Own Your Fear
Only water as far as the eye can see.
The huge ship sways softly with the gentle flow of the waves of the Pacific. Although this vessel seems the size of several city blocks, even this imposing volume is a ripple in the endless water everywhere we look.
These city blocks of steel and energy and lives would be swallowed up without so much as a belch from just one of the seven seas. Yet I’m just a little blip of a person holding onto the railing.
With a single muscle movement in my legs, I could be over the edge and into the water. If I survived that fall, within seconds I might be sucked under the ship and ripped to bite-size fish food in the next few seconds. If I made it around the propellers, I would very quickly be behind the ship in a bubble bath of white bubbles illuminated for a few more seconds by the lights of the back of the ship.
In less than a minute, I would be drifting alone behind the ship and with every single second, it would be further and further away from me. No matter how hard I kicked and paddled, I would be out of breath and out of screaming range for anyone to hear me.
And then I wait.
If I have my wits about me, which is doubtful, I would remain calm and lie on my back and float, conserving my energy for what might be a long wait–if not the longest wait of all. Surely, someone saw me and alerted the crew. How often might this happen? What is the procedure? I doubt they can turn that huge block of steel around or that it would even make any sense. Do they drop a dingy off of the side with someone in it to come look for me?
Meanwhile, back in the middle of nowhere, I realize that I have seen way too many shark movies and even so-called-educational documentaries about sharks. How about dolphins? They’re sweet and so very intelligent, maybe they’ll come to my rescue and I hold onto that large fin and with their speed and persistence, they whisk me back to the side of the ship where someone throws me a life preserver and I’m hoisted above to grabbing arms and dry towels and lots and lots of people talking all at once.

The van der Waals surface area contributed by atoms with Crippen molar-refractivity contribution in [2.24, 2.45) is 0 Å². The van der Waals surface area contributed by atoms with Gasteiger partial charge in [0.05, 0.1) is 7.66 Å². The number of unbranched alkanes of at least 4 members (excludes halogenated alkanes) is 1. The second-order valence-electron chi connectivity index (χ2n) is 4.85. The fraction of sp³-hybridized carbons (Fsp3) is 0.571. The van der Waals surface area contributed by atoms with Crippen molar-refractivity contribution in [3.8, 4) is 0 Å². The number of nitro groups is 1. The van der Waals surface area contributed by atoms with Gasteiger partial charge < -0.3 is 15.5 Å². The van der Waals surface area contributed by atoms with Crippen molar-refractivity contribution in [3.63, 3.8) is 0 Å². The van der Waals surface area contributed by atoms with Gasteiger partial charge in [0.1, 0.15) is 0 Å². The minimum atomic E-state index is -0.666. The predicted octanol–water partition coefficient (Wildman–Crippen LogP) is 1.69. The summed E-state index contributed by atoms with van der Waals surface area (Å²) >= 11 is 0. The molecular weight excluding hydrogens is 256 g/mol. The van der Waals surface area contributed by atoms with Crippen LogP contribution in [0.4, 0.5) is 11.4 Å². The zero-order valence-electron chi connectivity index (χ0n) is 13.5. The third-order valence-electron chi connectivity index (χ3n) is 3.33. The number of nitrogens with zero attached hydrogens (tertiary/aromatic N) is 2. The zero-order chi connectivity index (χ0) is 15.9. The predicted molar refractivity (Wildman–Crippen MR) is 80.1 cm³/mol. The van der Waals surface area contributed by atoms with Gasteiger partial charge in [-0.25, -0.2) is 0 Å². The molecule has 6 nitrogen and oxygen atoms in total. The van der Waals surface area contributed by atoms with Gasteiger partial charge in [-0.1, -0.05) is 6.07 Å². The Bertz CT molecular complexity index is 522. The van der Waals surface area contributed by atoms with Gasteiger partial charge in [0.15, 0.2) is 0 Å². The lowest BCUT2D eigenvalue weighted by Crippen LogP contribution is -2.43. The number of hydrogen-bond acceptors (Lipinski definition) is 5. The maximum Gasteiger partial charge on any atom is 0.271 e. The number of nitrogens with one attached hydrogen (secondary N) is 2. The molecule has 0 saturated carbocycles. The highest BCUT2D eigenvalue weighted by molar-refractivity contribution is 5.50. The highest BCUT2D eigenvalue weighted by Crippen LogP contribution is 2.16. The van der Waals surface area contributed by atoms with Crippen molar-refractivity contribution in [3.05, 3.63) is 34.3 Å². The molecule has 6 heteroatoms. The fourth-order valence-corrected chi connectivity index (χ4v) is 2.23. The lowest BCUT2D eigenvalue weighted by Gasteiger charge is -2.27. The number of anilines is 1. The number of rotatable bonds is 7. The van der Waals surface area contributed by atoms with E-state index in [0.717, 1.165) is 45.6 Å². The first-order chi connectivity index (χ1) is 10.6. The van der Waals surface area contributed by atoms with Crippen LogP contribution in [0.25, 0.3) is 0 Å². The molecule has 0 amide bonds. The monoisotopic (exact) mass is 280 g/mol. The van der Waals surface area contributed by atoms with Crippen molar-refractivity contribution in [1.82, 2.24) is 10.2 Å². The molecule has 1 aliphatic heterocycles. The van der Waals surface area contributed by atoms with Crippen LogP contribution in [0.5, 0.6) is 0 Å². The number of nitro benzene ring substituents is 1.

It was a soft splash and I’m alone in the absolute silence of water and air. Only the occasional ripple of wave next to me or the air coming in and out of my mouth. As all light from the ship is soon long gone, the only lights in the sky are the stars and the great moon. I manage to calm my body as there is no point in thrashing about and calm seems less inviting to hungry predators lurking below. Or perhaps not a single living thing realizes that I float above, silently and quietly, awaiting a tiny dingy or a huge chomp of three rows of sharp triangle teeth or something yet to be imagined. Floating to shore? Maybe it’s not that far and if I could rest enough to sleep, that would calm my breathing and the time would stand still in my slumber and when I awoke it’s light and I’m pulled in by a wave and tumbled onto the sand of my new favorite beach.
* * *
Does it help to address our greatest fears? Even unimaginable ones that come and go in a flash, but somehow can also linger, threatening our daytime with short nightmares? You read about people who rise to the occasion and who say that they were not the type of person who would have survived, but something in them took over and they decided, whether consciously or not, that they were going to survive. You look at them in wonder, with awe and hope that you too would be one of those people who can overcome whatever obstacles come their way when the time comes.
Do we then only know when that time comes? When do we know? Is there a specific moment or is it more of a process? Is it conscious or unconscious? Does it help to prepare? Or is it just in us and we’ll become whatever we were meant to become?
If this is of any consolation, it helps me even writing about it here. So can I safely say that confronting our fears, in whatever way we choose, does help? Even a little? Even if what we learn is that we’d be so scared we’d probably pass out? But maybe not. Maybe.
I tighten my grip on the railing and I smile at the shimmer of the moon on the water as I confront my fears head on and realize that I own the fear and it does not own me.